Given age-old Republican complaints about too much wasteful government spending, one might assume minimizing tax dollar expenditures on nonessentials in Washington, D.C., would be a primary GOP goal. But recently, that theory came under question again because when outfitting his agency's two offices, U.S. Trade Rep. Robert Lighthizer spent nearly $1 million on furniture.
The story originally appeared in the New York Post, which reported that over $917,000 was shelled out during Lighthizer's spending spree. Where did all this money go? Well, a million bucks can go fast when a movable wall system costs $290,000. A large plaque engraved with "Executive Office of the President" cost nearly a thousand dollars. An antique desk set the U.S. Trade agency back another $3,500. And nearly half a million went to Executive Furniture of Washington, DC, which describes itself as offering "high end executive office furniture."
In a statement sent to Bustle, Fred Ames, the assistant U.S. trade representative for administration, said the "investments are the culmination of a long-range, planned project that began before 2014 to install wall systems in work spaces and replace two-decade-old office furniture in two buildings to achieve improved functionality and gain much-needed additional office space."
He added, "Ambassador Lighthizer did not direct these expenditures, which were planned and executed consistent with career staff’s spending authority. All furnishings were acquired through Executive Office of the President contracting procedures. In my opinion as a senior career official responsible for developing and implementing this project, these funds were critical for continuing to execute effectively USTR’s mission."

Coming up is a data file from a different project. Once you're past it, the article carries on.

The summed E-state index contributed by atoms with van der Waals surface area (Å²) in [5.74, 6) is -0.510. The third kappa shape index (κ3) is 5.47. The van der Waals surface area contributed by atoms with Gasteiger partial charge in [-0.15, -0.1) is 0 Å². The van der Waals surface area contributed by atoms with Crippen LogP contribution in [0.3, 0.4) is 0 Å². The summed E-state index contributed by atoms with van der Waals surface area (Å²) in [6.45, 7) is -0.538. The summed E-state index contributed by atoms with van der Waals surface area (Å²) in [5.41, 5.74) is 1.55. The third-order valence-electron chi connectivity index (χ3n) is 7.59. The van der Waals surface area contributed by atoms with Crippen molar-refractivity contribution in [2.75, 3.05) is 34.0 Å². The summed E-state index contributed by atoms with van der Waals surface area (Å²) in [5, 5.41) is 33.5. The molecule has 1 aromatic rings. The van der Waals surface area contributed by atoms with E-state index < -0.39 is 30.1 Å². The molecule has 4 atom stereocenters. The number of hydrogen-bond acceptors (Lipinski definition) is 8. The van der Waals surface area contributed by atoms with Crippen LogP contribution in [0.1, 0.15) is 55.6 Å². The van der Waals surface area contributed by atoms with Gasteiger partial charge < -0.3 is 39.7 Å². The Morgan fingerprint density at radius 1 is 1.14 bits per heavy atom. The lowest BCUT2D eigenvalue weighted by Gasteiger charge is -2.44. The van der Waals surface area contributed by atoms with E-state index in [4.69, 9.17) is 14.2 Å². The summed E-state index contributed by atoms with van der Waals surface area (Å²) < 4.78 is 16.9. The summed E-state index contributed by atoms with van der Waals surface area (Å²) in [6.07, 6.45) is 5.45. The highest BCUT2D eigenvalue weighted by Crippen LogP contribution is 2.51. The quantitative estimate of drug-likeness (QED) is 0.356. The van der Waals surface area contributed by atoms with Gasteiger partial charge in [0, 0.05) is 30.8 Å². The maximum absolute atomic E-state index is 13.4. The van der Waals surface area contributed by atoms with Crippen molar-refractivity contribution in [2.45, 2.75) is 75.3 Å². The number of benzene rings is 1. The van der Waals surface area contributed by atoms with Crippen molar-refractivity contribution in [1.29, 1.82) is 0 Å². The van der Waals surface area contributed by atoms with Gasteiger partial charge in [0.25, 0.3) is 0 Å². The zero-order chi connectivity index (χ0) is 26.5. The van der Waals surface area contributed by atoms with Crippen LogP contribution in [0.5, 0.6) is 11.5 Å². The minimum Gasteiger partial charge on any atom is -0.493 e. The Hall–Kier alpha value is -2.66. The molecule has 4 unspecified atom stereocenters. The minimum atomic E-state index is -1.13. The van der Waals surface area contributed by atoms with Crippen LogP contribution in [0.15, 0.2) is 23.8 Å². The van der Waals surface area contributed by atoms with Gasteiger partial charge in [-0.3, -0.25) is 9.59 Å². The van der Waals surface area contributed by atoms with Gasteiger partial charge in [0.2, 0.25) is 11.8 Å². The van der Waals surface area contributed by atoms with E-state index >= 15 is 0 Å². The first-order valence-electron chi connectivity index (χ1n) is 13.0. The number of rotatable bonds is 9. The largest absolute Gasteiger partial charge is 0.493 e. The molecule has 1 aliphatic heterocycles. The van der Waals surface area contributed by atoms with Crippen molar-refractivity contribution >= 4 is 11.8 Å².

Earlier, however, Lighthizer's office released a statement that said the "furniture purchases are the culmination of a longtime, planned project that began under the Obama Administration to replace two-decade-old furniture."
For a numbers comparison, officials at the same agency under President Obama reportedly spent $388,000 — combined — on office refurbishment during their two terms at the post. Bustle has reached out to Lighthizer for additional comment.
And Obama officials pushed back on the idea that Trump's people could off-load responsibility for the expensive office renovations on the previous administration. One former Obama official told the NY Post, "We told 11 other countries that we were going to do a trade deal with them, and the Trump administration found the power to unwind that," referring to the Trans-Pacific Partnership (TPP). Trump nixed that heavily negotiated trade deal in the first week of his presidency.
"Furniture purchases cannot be as binding as a trade agreement that the president of the United States signed," the official went on to say, calling the whole argument "laughable."
Trump's administration is already struggling to combat an image of wanton government spending by agencies and agency heads on nonessentials. Tom Price, the former head of the Health and Human Services department, was forced to resign after facing public heat for chartering private flights that cost taxpayers hundreds of thousands of dollars. Trump's head of the Environmental Protection Agency (EPA) Scott Pruitt is under multiple investigations for profligate spending on travel, 24-hour security, installing a big-ticket sound-proof booth in his office, and a peculiarly cheap condo rental in pricey D.C. (The property is owned by a married couple who are both lobbyists.)
Ben Carson, Trump's secretary of Housing and Urban Development (HUD) was also lambasted for ordering expensive office furnishings. Although the $31,000 price tag for a new dining set pales in comparison next to almost $1 million.
Another Trump official making waves over extravagant purchases won't help the administration change the narrative about its apparent non-concern for "wasteful" government spending.